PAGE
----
Across the country, educators are striving to embed STEM (Science, Technology, Engineering, and Math) education into their middle and high school programming. Everything from robotics, coding, and engineering design are finally beginning to emerge as a critical component of the 21st-century classroom. The rationale for doing so is sound: the demand for STEM-related jobs continues to grow and employers place a high value on STEM skills.
Science, technology, and mathematics have been a part of the curriculum at both the elementary and secondary level for decades; however, it is only recently that we are beginning to see a spotlight on the “E” of STEM. Largely through robotics and coding, we have begun exposing students to the engineering design process at the middle and high school level.
But, what if we didn’t wait so long to teach our students about engineering? What if we taught engineering very early on — as early as kindergarten?
STEM education gives our students an opportunity to develop 21st-century skills such as problem-solving, collaboration, and creativity.
Children are innately fascinated with building. Walk into any kindergarten class and you will undoubtedly observe little explorers taking things apart, tinkering, constructing, and creating. As an educator, this is an exciting process to observe. However, most parents and educators rarely refer to this child’s play as engineering.
But, we really should.
The benefits of explicitly teaching engineering in kindergarten classes go beyond the countless math and science curriculum connections. STEM education gives our students an opportunity to develop 21st-century skills such as problem-solving, collaboration, and creativity. However, as a parent and educator, I would argue that the most valuable benefit of teaching engineering is that it changes the way children think about the world and the way they think about themselves.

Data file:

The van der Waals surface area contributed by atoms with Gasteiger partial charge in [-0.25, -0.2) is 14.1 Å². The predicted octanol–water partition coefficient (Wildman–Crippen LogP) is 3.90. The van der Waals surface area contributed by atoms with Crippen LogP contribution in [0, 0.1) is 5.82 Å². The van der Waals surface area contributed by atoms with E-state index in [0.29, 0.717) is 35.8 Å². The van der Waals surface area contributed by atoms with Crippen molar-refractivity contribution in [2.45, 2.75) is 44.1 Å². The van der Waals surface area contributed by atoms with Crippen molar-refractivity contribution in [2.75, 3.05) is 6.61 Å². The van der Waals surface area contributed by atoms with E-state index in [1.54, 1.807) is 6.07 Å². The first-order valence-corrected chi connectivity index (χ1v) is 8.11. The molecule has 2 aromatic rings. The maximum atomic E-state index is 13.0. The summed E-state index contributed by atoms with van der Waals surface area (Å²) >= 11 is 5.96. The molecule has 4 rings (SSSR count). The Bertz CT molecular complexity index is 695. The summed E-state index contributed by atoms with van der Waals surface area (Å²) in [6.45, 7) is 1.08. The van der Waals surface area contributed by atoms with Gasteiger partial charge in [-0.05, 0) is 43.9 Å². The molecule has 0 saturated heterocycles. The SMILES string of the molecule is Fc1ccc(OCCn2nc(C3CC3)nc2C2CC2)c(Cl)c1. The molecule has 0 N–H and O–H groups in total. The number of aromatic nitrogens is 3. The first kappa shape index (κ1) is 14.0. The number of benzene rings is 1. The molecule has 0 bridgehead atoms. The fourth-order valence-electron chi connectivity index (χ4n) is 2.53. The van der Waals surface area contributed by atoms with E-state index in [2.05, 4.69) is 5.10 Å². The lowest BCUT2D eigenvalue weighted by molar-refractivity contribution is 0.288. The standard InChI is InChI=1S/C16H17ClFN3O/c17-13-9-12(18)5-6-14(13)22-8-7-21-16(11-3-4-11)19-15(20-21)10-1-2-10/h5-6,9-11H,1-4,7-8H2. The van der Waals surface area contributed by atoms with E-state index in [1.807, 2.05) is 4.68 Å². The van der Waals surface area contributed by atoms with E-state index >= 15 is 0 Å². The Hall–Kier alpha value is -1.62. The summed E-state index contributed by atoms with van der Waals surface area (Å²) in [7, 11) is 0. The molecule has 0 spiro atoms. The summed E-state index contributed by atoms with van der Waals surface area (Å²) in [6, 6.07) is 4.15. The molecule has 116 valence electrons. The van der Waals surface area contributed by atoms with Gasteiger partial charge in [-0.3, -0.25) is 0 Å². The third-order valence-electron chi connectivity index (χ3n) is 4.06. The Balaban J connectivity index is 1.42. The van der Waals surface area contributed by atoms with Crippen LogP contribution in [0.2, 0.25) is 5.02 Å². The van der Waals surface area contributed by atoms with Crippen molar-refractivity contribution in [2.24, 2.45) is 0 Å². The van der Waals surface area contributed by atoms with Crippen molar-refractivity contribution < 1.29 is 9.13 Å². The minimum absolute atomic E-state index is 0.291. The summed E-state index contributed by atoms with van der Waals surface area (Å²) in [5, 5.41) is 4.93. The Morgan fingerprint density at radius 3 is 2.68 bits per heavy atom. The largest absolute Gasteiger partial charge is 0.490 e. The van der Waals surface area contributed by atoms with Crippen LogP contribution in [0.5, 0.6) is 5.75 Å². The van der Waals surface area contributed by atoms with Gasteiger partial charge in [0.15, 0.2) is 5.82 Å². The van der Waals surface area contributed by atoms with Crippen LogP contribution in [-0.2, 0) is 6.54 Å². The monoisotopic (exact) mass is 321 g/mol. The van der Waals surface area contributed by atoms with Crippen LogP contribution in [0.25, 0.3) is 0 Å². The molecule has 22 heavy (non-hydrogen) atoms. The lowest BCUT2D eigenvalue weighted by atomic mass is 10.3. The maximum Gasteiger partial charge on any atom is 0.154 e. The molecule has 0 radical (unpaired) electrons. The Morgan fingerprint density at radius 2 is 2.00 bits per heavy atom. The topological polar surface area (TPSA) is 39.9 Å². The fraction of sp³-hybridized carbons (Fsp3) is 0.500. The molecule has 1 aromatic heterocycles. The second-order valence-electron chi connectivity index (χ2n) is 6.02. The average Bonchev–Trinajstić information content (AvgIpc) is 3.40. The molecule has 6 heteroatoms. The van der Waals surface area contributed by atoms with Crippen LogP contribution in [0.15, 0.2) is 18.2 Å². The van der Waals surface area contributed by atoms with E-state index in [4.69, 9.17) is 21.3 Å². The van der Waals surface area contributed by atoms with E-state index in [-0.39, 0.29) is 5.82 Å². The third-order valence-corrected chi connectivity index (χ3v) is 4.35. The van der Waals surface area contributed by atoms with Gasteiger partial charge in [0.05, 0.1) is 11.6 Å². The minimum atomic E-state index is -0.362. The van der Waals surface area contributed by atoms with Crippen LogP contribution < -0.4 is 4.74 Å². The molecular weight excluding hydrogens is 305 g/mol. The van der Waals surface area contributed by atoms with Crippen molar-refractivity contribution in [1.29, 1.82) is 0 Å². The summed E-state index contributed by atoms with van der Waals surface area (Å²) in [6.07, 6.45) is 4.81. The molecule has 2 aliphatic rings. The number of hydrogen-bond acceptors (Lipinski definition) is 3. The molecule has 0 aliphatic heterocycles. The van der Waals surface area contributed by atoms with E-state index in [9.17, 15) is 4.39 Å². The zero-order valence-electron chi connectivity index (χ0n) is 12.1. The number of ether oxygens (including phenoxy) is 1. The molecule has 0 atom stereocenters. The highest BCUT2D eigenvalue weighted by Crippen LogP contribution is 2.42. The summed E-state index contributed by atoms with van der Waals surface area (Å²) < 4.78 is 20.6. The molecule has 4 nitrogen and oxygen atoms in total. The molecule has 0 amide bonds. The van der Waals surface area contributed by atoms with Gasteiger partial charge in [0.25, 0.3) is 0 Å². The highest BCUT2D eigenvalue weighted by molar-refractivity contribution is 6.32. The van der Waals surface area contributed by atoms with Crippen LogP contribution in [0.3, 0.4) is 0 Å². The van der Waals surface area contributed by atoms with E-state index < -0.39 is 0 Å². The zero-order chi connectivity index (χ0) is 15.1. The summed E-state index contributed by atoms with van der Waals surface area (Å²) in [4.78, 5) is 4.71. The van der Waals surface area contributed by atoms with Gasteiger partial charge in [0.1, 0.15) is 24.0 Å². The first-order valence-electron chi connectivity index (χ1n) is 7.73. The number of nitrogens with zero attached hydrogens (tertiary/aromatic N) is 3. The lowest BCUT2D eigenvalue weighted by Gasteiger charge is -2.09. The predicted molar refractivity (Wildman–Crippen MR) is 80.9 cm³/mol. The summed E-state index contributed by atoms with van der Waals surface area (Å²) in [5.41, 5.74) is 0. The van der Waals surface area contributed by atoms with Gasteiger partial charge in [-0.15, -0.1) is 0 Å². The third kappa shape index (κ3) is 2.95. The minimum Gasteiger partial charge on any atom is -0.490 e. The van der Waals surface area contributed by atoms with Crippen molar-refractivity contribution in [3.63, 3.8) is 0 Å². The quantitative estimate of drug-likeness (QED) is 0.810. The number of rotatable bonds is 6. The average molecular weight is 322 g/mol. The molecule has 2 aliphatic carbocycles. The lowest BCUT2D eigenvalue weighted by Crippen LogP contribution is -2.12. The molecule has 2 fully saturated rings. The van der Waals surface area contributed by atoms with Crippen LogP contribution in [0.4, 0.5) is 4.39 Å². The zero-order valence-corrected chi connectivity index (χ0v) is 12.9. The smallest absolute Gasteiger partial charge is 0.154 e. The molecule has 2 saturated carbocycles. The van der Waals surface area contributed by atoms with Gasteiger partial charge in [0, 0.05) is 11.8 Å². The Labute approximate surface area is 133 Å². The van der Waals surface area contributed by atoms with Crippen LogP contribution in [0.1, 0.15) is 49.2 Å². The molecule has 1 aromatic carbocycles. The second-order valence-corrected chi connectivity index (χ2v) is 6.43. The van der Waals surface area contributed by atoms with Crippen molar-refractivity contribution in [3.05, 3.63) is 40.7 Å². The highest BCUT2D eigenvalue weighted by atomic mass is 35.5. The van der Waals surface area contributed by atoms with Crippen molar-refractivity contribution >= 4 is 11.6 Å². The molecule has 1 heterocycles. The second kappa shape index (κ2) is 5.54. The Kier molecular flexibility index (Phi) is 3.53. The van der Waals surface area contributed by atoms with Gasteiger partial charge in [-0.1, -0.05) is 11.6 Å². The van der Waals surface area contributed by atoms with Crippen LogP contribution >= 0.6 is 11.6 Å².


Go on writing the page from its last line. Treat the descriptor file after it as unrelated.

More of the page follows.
Stanford psychologist, Dr. Carol Dweck, has spent decades researching the way in which people perceive their own abilities. She is responsible for coining the terms “fixed mindset” and “growth mindset” that have become ubiquitous in psychology and education. A fixed mindset refers to the notion that one’s intelligence, character, and creative ability are unchangeable, whereas a growth mindset is the contrary. An individual with a growth mindset persists in the face of setbacks, sees effort and hard work as a path to mastery, and embraces challenges.
The engineering process removes the stigma from failure because failure is seen as a natural step in the learning process. A pivotal part of the engineering design process is testing. A nail-biting, edge-of-your-seat moment of truth: Will your bridge hold the weight of the load? Will the robot go through the maze? Will the straw house withstand the wolf’s huffing and puffing?
The bridge collapsed.
The robot is stuck in a corner.
The house has toppled over.
A child familiar with the engineering design process knows this not a moment of failure at all; rather, it is a critical part of the testing phase. Because of the lack of success in the testing phase, we are able to evaluate, make improvements where needed, and redesign. We critically assess problem areas in our initial design, we research, we problem solve, we collaborate and then we iterate.
We test again. And, again. And, again.
And, finally, when the bridge holds the load, the robot completes the maze, and the house withstands the applied force, we learn. We learn crucial lessons in structural stability, programming, and material strength. We learn problem-solving, collaboration, and critical thinking. Most importantly, we learn the path to success is paved with failures. This firsthand experience is an extremely powerful one for a young, impressionable mind.
By introducing the engineering design process in the early years, our youngest students begin their academic careers understanding and internalizing that failure is a natural step in the learning process. These experiences will undoubtedly shape the way they view the world and the way in which they view themselves. Regardless of the path they choose to pursue in adulthood, we will be arming future generations with a resilient mindset that will stay with them long after they leave our classrooms.
This post originally appeared in the Huffington Post here.